Hard-Boiled Fact: Vegan Eggs Are Coming to Whole Foods

This week, a company called Crafty Counter released (what they claim to be) the world’s first vegan hard-boiled egg. Seems almost unbelievable. An eggless egg? That tastes and looks like an egg? But I swear I’m not just pulling your legg on this one—and if you don’t believe me, then the yolks on you! Because these eggless eggs are set to arrive at Whole Foods stores everywhere in August.

It can’t taste like an actual egg, can it? And if so, what does it taste like? A rubber chicken? The only information I have so far is from a testimonial on the WunderEggs website (so, definitely not biased at all) in which the reviewer claims the eggs “taste just like hard-boiled eggs” and have a “mind-blowing” texture and mouthfeel. That’s pretty high praise even if she was paid to say that! I choose to believe reviewer Angela M. is not, in fact, egging us on. But is she vegan egging us on? That remains to be seen. For now, I’m taking her review with a generous grain of salt (just like I take my hard-boiled eggs, incidentally).

Turns out, this is not actually the world’s first eggless egg. There has been a faux hard-boiled egg in Swiss grocery stores for almost a year now. It’s called “The Boiled” and is made of soy protein. There is also a Singaporean company called OsomeFood making vegan hard-boiled “eggs” out of fungal protein, carrot juice, almond milk, potato starch, and other flavorings. Yummy. 

But this WunderEgg will be the world’s first “whole food, plant-based hard-boiled egg that is made with nuts” according to Crafty Counter (via Mashed). If that sounds super vague to you, here’s some more info: WunderEggs contain cashews, almonds, coconut milk, and agar (a seaweed-based gelatin substitute) and are colored and flavored with turmeric and nutritional yeast. Now there’s a hint to the flavor. Nutritional yeast (or nooch, if you’re hip to the vegan lifestyle) tends to give things a cheesy flavor. Cheesy and eggy? Sign me up. I’d definitely be down to try this product …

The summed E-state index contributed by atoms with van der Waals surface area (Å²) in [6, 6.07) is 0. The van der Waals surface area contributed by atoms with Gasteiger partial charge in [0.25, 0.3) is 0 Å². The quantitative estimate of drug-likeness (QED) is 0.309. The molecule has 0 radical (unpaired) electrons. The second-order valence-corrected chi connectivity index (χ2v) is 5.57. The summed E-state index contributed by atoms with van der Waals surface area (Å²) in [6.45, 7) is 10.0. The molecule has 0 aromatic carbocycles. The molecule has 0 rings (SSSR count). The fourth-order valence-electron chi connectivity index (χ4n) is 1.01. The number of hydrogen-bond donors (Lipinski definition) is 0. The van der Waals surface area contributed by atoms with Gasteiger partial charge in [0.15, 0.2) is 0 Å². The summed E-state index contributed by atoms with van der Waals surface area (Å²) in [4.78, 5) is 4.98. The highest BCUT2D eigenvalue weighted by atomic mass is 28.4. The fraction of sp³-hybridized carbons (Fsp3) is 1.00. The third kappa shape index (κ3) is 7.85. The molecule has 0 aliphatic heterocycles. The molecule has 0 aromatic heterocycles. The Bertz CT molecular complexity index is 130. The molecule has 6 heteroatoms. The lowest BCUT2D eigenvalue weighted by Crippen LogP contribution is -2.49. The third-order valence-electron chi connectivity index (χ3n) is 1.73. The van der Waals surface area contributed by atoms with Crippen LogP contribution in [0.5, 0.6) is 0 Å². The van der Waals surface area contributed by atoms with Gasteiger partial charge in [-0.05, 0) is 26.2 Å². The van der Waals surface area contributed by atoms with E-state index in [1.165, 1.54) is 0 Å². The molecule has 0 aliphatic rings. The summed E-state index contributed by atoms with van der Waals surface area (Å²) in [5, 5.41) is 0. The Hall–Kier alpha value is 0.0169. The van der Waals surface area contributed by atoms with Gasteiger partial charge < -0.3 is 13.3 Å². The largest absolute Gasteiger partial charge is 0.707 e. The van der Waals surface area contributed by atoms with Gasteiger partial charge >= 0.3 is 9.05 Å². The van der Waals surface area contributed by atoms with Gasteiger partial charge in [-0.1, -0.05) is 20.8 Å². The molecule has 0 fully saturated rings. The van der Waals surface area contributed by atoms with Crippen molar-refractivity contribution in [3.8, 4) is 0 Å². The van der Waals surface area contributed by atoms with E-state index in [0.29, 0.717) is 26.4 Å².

… that is if they didn’t cost $45 for a half dozen! Looks like I’ll be waiting for these to become more mainstream before I take a crack at them. I’m just not ready to shell out almost fifty bucks for six fake eggs.


About the Author

Jessica Block

Jessica Block is a freelance contributor to Sporked, a comedian, a baker, a food writer, and a firm believer that Trader Joe's may just be the happiest place on earth. She loves spicy snacks, Oreos, baking bread, teeny tiny avocados, and trying new foods whenever she can. Also, if you give her a bag of Takis she will be your best friend.

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  • Thanks for the article, these look interesting! I checked out the website and it looks like they are actually 6 packs of a half dozen eggs for $45. Not a great price, but definitely a lot better than $45 for 6 eggs! I’m looking forward to getting them at Whole Foods, where I only have to get one pack to try. At somewhere around $7.50 for 6 eggs, it might be worth the splurge if they’re claims live up to the hype.

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